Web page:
From the Editor’s Keyboard

Corruption, Africa’s constant nightmare

By  | 29 October 2010 at 02:01 | 866 views

Transparency International, the global anti-corruption organization has released its 2010 report on corruption around the world and the usual suspects are still on parade.

While countries like Denmark, New Zealand and Singapore did extremely well the usual bad boys-Afghanistan, Myanmar(formerly Burma) and Somalia are way down the totem pole.

TI, which is based in Germany, usually attributes extreme corruption to factors like political instability and conflict (war or ethnic strife). The argument is that corruption thrives in situations where law and order and constitutional government are extremely fragile or non-existent. In most highly corrupt countries existing laws are also not respected or implemented.

The TI report which is a compilation of data from public and private sources in each of the 178 countries of the world with varying degrees of cooperation from the said sources,however observed an improvement in regards to corruption in countries like Bhutan, Chile, Ecuador, Macedonia, Gambia, Haiti, Jamaica, Kuwait and Qatar while an increase in corruption has been observed in places like Czech Republic, Greece, Hungary, Italy, Madagascar, Niger and the United States. Canada is one of the good boys with a comparatively low level of corruption.

There is a very high level of corruption in most developing countries but analysts in those countries usually blame some Western governments and entrepreneurs for encouraging and involving themselves in corruption in places like Africa and Asia. Most of the wealth stolen from Africa, for instance, finds itself in western banks, usually in Switzerland, the UK and France.

Due to that problem, the UN General Assembly passed a resolution that set up the United Nations Convention against corruption in 2003, a turning point in the fight against corruption worldwide. That resolution has put in place a number of measures governments could but place to combat corruption. One of these measures is closer collaboration among global anti-crime units. Transparency International also stressed this in this year’s report as in previous years. The report noted:

"To fully address these challenges, governments need to integrate anti-corruption measures in all spheres, from the responses to the financial crisis and climate change to commitments by the international community to eradicate poverty. For this reason TI advocates stricter implementation of the UN Convention against Corruption, the only global initiative that provides a framework for putting an end to corruption."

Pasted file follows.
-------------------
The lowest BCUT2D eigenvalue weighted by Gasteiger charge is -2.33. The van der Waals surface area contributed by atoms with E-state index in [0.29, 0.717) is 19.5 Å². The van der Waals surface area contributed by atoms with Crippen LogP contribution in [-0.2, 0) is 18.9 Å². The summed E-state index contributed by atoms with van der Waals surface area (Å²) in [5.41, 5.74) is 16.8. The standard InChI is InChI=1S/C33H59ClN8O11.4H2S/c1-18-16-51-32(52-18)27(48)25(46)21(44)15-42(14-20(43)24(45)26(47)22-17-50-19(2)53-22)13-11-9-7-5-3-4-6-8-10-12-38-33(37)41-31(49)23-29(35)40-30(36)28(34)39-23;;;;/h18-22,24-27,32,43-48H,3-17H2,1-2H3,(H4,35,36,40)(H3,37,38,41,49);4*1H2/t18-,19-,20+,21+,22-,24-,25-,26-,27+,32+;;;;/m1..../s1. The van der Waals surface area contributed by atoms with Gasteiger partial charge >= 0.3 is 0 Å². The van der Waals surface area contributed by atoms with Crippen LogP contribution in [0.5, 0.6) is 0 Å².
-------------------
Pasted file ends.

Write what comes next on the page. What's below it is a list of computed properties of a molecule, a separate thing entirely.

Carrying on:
Some people Doug Hellinger, executive director of Development GAP,blame the World Bank for some of the corruption in Africa. He told the Inter Press Service (IPS) news agency in March this year:

"The Bank historically has been the facilitator for Northern corruption by changing the policy environment in these countries." The term "North" refers to the world’s developed countries.

"Just the fact that the World Bank insisted on full implementation of the Structural Adjustment Programs (SAPs) and held back loans until they were implemented and the fact that these programmes such as privatisation and import liberalisation benefited Northern companies, it created an environment of corruption, it’s a corrupt practice," he said.

Nuhu Ribadu, a former anti-corruptionn crusader and prosecutor in Nigeria, believes that corruption in his country can be defeated. He said at an Oxford University Centre for Global Development event this year that:

"Despite the immense size of the problem, corruption can be defeated. My own experience at the EFCC in Nigeria taught me that change is possible, yet difficult. With the right political atmosphere, we secured an unprecedented number of convictions of those previously regarded as untouchable."

"Unfortunately, we proved that while it was possible to punish some of the guilty, it was a much larger task to tackle a culture so rich with corruption. Anticorruption offices need help and support from agencies from around the world, particularly the United States. With a strong internal and external base, anticorruption movements have the potential to conquer this cancer on society."

Nuhu, regarded as a hero by many Nigerians, later fell out with the authorities in his country and had to flee to exile for some time. He is now back into the country after the death of the former president. He wants to run for the Nigerian presidency in the next elections.

Corruption in Sierra Leone is also endemic. It’s in fact a way of life in most, if not all, African countries. Despite a plethora of problems and severe criticism, some of them warranted, some not, Sierra Leone’s Anti-Corruption Commission (ACC) ( has scored some successes over the years since it was founded in 2000. But a lot more needs to be done...with the help of the international community as Nuhu said. Many of the African business and political elites store their loot outside Africa. That loot should be sent back to the people of Africa, the real owners.